Wigton firm Innovia Films fined £90,000 after fireball

  • Published
Gordon Metcalf in hospital after the fire
Image caption,
Gordon Metcalf was in a coma for four weeks

A packaging firm has been fined £90,000 after two workers were seriously injured in a fireball at a factory in Cumbria.

Innovia Films was prosecuted by the Health and Safety Executive (HSE) at Carlisle Crown Court following the fire at its Wigton plant in September 2006.

It pleaded guilty to contravening health and safety regulations.

The company said it was sorry for the injuries suffered and it had worked hard to improve its safety systems.

One of the men, electrician Gordon Metcalf, 62, from Maryport, suffered burns to 47% of his body and was in a coma for four weeks and intensive care for six weeks.

He has been unable to return to work and is still receiving treatment.


He and another worker, who asked not to be named, were about to clean debris from a damaged fuse box when the fireball engulfed them.

The HSE said its investigation found there had been a fire in the fuse box but live cables had been routed through it so cooling equipment at the factory could continue to operate.

Mr Metcalf said he still had nightmares about what happened.

Image caption,
The fuse box had been damaged in a fire

In a statement read out by his wife Mary, he said: "It has been a long five years. An accident that need not have happened had Innovia had the electricity supply switched off.

"Innovia will now pay their fine, move on and the incident will be forgotten.

"I can never forget. I am reminded every day by the scars on my body, the things and tasks I can no longer do and the trauma I still experience."

He said he hoped lessons had been learned.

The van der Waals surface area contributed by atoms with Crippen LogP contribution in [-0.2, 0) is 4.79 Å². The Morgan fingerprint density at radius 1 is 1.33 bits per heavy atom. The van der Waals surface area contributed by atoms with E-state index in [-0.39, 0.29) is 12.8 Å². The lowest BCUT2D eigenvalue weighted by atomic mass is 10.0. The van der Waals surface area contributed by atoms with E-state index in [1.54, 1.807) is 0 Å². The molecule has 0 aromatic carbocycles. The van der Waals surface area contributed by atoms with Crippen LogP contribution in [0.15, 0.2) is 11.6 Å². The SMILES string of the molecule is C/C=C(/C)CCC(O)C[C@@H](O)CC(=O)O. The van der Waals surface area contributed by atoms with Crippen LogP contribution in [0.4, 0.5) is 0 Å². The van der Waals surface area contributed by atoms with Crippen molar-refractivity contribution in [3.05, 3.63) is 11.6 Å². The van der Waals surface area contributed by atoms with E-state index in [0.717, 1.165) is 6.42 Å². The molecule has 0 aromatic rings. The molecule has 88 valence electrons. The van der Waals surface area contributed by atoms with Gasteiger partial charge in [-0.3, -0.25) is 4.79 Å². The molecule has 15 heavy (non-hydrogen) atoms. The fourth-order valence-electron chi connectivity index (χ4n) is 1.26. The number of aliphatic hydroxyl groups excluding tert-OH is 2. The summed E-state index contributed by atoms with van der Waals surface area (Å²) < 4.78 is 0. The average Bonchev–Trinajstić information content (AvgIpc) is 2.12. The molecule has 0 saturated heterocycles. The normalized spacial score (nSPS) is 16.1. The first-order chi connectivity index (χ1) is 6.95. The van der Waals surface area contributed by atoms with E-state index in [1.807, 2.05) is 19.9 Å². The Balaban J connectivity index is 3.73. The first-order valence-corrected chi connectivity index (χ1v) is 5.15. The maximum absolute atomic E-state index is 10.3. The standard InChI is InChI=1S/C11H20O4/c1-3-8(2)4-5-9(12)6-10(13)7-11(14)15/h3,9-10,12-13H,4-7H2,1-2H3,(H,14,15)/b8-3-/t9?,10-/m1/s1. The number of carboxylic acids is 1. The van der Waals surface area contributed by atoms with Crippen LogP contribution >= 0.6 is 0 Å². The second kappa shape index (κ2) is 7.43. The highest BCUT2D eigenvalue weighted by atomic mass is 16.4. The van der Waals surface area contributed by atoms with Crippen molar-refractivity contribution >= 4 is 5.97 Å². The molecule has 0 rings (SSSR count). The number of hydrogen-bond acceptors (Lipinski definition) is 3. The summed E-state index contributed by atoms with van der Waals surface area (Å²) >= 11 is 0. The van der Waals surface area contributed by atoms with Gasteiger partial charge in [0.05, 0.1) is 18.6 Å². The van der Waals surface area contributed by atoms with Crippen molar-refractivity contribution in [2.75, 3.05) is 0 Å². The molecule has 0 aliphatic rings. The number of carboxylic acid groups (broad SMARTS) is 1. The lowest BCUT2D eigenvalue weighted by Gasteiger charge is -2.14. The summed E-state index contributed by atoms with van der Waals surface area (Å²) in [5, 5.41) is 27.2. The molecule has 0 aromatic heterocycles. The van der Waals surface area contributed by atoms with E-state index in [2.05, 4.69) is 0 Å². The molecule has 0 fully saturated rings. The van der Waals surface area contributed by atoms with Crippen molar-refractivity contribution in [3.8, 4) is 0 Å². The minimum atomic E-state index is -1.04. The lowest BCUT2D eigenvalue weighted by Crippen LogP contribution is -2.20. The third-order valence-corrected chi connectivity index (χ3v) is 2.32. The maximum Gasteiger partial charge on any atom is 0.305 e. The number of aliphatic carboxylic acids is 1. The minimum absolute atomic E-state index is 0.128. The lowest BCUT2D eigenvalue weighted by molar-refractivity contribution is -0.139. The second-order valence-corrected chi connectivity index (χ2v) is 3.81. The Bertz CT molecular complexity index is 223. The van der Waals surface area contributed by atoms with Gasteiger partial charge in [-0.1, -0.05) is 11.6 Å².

'Sorry for suffering'

Health and Safety Executive principal inspector for Cumbria Mark Dawson said: "It was an astonishing decision to allow work to go ahead without the live electricity supply being switched off and even went against the company's own work procedures.

"If the factory had been shut down for just a day-and-a-half then neither of the workers would have suffered severe burns."

The HSE was criticised for the length of time it had taken to bring the case to court and it said it would be taking note.

In a statement, Innovia Films said: "We are of course extremely sorry for the suffering caused to our two injured colleagues and are pleased to say that we were able to deal with this matter in a way that saved them from having to give evidence and relive the events of nearly five years ago.

"Innovia Films remains absolutely committed to Health and Safety.

"We have worked hard to further improve our safety system to ensure that such an accident does not occur again in the future and that work will continue."

The company was ordered to pay £26,790 prosecution costs.

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